Social Protection

Extending social protection to rural populations - brief

Resource Type: Publication
Published: 08/04/2021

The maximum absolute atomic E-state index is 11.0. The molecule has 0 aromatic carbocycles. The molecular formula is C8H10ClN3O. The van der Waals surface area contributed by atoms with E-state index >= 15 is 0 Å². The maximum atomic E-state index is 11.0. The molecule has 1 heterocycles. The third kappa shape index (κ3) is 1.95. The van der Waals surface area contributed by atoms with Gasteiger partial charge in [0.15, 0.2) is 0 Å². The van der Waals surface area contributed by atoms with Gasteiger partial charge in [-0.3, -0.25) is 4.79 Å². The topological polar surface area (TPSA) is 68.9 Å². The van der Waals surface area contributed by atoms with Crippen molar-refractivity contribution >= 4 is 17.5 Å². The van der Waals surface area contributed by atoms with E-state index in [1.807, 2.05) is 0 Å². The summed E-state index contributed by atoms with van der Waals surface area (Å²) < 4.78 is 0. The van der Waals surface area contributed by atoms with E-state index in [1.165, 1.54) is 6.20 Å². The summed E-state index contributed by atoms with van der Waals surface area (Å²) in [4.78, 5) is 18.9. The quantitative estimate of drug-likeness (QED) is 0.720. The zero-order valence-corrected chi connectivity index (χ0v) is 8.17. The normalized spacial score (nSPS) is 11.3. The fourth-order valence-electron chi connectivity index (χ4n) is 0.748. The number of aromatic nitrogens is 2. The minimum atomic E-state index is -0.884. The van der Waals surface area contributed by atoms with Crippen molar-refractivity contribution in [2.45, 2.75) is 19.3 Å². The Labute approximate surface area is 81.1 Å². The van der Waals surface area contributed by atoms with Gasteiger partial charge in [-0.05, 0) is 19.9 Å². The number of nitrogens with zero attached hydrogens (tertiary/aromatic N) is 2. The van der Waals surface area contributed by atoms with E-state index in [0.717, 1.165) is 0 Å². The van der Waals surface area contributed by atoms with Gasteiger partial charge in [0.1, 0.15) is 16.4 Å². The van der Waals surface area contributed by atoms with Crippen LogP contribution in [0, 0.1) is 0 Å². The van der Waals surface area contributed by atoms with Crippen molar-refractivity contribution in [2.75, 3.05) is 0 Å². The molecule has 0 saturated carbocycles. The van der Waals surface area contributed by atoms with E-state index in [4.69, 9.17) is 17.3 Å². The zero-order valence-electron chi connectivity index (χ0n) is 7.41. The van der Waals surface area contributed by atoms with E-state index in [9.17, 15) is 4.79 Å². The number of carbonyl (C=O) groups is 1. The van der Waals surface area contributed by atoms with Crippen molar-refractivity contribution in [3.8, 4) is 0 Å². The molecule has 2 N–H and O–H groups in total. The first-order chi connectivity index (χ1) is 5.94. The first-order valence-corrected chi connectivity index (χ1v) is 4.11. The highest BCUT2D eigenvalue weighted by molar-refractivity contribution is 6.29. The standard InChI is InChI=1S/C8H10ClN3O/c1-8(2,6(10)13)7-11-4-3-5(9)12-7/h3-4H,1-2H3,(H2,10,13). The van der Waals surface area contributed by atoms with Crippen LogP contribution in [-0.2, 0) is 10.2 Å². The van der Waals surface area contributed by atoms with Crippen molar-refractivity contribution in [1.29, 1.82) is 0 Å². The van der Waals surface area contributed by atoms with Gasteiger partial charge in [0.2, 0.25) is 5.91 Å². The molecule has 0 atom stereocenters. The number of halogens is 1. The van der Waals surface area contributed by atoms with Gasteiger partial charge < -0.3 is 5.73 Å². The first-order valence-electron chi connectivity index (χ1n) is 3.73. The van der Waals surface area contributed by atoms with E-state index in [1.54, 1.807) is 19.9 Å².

COVID-19 has shown that the importance of social protection for protecting lives and livelihoods is more critical than ever, as confirmed by the surge of government measures following the outbreak of the pandemic. Yet most of the measures that have been put in place are temporary, some of them have already been phased out and gaps in coverage remain. To address the crisis in a more effective and lasting way and increase resilience, permanent solutions are necessary to reinforce social protection systems, particularly with respect to ensuring universal access to adequate social protection for all, including rural populations – a large challenge even in “non-crisis”times. The case for – and urgency of – extending social protection to rural populations is evident. Currently about half of the world’s population – and more than three quarters of the world’s poor population – live in rural areas. Rural populations are three times more likely to live in extreme poverty (defined as living on less than USD 1.9 per day) than urban populations and are more likely to be in informal employment. Rural populations also face higher exposure to various risks, including working poverty, malnutrition and hunger, poor health, work-related injuries, natural disasters and climate change. At the same time, access to comprehensive social protection is still not a reality for more than 70 per cent of the world’s population, of whom a disproportionate number live in rural areas. This lack of social protection deprives rural populations of a fundamental human right that is also key to realizing other economic, social and cultural rights, including the rights to food, health and education. Extending social protection coverage to rural populations is essential to addressing poverty and vulnerability, promoting decent work and inclusive economic growth, and increasing resilience to shocks. This joint International Labour Organization (ILO) and Food And Agriculture Organization Of The United Nations (FAO) report sets out the main challenges that need to be addressed in order to effectively extend social protection to rural populations and illustrates how innovative solutions have been found in a variety of different contexts.